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The Household Cleaners You Should Never Mix

The Household Cleaners You Should Never Mix

A lot of people are making the move to DIY cleaners because they want something that is natural or more environmentally friendly. The problem is the assumption that as long as the ingredients are all-natural, there are no problems and they can be mixed together. This is not true and all cleaners will have some chemicals which can be hazardous for your health when combined. Regardless of why you are using these cleaners, there are some that you should never mix.

Bleach And Ammonia

Two of the most common household cleaners are bleach and ammonia, but they should never be combined. When these two substances are mixed, they will create toxic gases called chloramines. Chloramines have many effects including shortness of breath, coughing, chest pain, nausea as well as eyes, nose and throat irritation. In some severe cases, they can also cause lung damage, fluid on the lungs and pneumonia.

Bleach And Vinegar

Vinegar is a very popular item in most people’s clean up line, but you do need to be careful. Vinegar is an acid and when you combine this with bleach you will create toxic chlorine gas. Low levels of exposure to chlorine gas will result in irritation to the eyes, nose, and throat, coughing, chest pain, problems breathing and pneumonia. When exposed to high levels of this gas, the results are fatal.

Rubbing Alcohol And Bleach

When you combine rubbing alcohol and bleach, you will create hydrochloric acid and chloroform. Chloroform is the better-known compound and is used on TV by kidnappers and spies to incapacitate their victims. When exposed to your own mixture, you are unlikely to anesthetize yourself, but you will feel irritation in the eyes, on your skin, and in your respiratory system. Your central nervous system may also be damaged along with other organs. Chloroform can be absorbed through the skin which is something many people are unaware of.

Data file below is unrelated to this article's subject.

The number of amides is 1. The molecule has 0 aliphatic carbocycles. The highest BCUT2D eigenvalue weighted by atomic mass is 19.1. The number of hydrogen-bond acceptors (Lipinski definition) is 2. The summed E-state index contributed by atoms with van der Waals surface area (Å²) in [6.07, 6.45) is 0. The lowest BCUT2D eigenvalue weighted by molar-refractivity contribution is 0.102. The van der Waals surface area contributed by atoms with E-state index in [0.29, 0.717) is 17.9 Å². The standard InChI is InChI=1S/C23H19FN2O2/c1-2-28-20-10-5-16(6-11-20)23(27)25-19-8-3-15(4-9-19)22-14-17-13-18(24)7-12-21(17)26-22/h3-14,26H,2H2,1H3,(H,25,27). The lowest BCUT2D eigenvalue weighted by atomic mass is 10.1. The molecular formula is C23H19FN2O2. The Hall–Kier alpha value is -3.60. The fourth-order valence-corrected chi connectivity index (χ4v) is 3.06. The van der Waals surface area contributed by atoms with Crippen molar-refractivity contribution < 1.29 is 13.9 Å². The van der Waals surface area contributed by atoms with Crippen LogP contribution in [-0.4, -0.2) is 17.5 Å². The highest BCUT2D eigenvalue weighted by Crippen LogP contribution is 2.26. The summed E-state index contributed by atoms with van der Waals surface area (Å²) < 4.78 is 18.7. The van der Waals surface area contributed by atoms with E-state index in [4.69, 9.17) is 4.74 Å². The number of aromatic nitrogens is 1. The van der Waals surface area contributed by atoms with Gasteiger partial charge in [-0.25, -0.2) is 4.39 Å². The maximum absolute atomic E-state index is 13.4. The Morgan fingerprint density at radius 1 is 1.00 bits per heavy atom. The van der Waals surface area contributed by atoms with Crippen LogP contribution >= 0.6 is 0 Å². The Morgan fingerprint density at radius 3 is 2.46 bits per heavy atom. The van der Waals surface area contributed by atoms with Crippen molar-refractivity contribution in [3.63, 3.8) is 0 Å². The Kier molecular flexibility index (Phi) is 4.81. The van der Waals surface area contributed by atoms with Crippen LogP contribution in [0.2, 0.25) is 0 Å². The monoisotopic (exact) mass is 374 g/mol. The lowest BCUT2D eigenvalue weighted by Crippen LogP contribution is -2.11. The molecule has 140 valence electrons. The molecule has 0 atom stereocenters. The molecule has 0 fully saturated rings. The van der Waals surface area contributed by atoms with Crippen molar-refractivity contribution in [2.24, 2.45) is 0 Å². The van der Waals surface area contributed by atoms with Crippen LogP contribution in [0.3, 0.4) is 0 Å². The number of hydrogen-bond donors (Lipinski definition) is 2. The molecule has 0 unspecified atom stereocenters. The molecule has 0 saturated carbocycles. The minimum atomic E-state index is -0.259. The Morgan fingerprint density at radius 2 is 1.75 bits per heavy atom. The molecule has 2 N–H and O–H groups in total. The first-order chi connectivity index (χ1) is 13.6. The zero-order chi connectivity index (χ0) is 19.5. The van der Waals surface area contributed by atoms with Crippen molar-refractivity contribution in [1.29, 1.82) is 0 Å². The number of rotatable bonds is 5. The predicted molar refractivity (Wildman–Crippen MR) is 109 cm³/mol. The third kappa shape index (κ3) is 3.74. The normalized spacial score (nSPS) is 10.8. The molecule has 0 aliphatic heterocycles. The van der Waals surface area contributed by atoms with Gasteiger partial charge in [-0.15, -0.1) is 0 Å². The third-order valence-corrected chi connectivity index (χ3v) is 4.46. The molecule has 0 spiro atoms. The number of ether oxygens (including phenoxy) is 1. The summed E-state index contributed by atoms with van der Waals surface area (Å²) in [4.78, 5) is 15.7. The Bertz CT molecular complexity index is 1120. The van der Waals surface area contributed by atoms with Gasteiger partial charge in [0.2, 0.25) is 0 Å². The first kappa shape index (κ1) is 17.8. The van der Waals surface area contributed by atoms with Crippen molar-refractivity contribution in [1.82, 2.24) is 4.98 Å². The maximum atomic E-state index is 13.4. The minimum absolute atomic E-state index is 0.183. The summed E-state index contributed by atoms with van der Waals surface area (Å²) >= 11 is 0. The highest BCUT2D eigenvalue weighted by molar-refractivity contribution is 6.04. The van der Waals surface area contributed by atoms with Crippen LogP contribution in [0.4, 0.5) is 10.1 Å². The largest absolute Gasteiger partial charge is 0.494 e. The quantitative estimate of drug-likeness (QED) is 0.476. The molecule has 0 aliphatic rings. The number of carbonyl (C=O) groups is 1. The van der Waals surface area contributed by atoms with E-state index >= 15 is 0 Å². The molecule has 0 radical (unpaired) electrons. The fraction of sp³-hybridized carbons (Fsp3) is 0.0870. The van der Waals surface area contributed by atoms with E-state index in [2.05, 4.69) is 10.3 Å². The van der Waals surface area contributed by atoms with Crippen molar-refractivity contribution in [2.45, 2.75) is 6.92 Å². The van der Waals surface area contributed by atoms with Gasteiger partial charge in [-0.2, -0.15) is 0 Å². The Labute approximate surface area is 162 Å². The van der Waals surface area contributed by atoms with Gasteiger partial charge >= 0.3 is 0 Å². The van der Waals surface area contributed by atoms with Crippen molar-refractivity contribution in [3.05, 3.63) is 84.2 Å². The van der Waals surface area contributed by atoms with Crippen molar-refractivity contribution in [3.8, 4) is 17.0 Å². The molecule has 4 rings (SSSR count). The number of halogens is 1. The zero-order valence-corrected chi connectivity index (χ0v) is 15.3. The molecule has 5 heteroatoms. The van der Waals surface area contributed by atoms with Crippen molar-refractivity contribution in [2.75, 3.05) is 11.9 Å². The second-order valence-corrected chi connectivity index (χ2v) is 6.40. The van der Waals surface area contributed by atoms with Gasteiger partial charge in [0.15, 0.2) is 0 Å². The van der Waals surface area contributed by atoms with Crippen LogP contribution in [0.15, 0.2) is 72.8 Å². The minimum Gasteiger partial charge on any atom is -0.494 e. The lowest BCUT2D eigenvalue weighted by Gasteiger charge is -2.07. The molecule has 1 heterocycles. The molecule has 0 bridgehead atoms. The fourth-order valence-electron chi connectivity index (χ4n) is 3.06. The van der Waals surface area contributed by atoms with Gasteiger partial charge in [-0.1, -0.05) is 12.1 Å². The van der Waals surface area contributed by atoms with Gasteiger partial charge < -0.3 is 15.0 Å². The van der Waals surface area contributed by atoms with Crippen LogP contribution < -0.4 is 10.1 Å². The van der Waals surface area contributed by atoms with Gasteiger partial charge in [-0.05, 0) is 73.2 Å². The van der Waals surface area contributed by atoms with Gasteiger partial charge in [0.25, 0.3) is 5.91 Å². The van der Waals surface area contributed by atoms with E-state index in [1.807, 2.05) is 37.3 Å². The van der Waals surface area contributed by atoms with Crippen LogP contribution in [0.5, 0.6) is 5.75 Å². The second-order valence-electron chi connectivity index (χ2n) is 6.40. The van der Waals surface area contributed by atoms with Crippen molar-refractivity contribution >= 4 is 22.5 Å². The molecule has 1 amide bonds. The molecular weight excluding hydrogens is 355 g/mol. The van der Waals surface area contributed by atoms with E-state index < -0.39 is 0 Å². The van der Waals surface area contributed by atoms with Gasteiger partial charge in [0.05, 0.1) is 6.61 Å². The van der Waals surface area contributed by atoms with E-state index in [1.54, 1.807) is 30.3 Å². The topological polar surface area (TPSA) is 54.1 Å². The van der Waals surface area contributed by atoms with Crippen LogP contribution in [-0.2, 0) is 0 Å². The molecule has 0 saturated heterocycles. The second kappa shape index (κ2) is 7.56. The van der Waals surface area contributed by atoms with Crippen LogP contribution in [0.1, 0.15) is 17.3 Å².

Vinegar And Hydrogen Peroxide

Both of these compounds are seen as powerful cleaners that you should have, but they do not go well together. When you combine these two compounds, you will crease peracetic acid. Some medical offices will use this acid as a disinfectant and it is sometimes used on food processing equipment. When used in these instances, regulated amounts and concentrations are used. When you combine the compounds at home, you will cause irritation to the eyes, skin and upper respiratory system. Cases of high-level exposure have resulted in permanent lung damage.

Any attempts to strengthen your household cleaning products should be done with care. A professional cleaning service can use the right mix for your home or office. Adding more bleach to any compound is a bad idea which can result in a dangerous situation. A good rule of thumb is to only mix bleach with water, or call us to get professional help.

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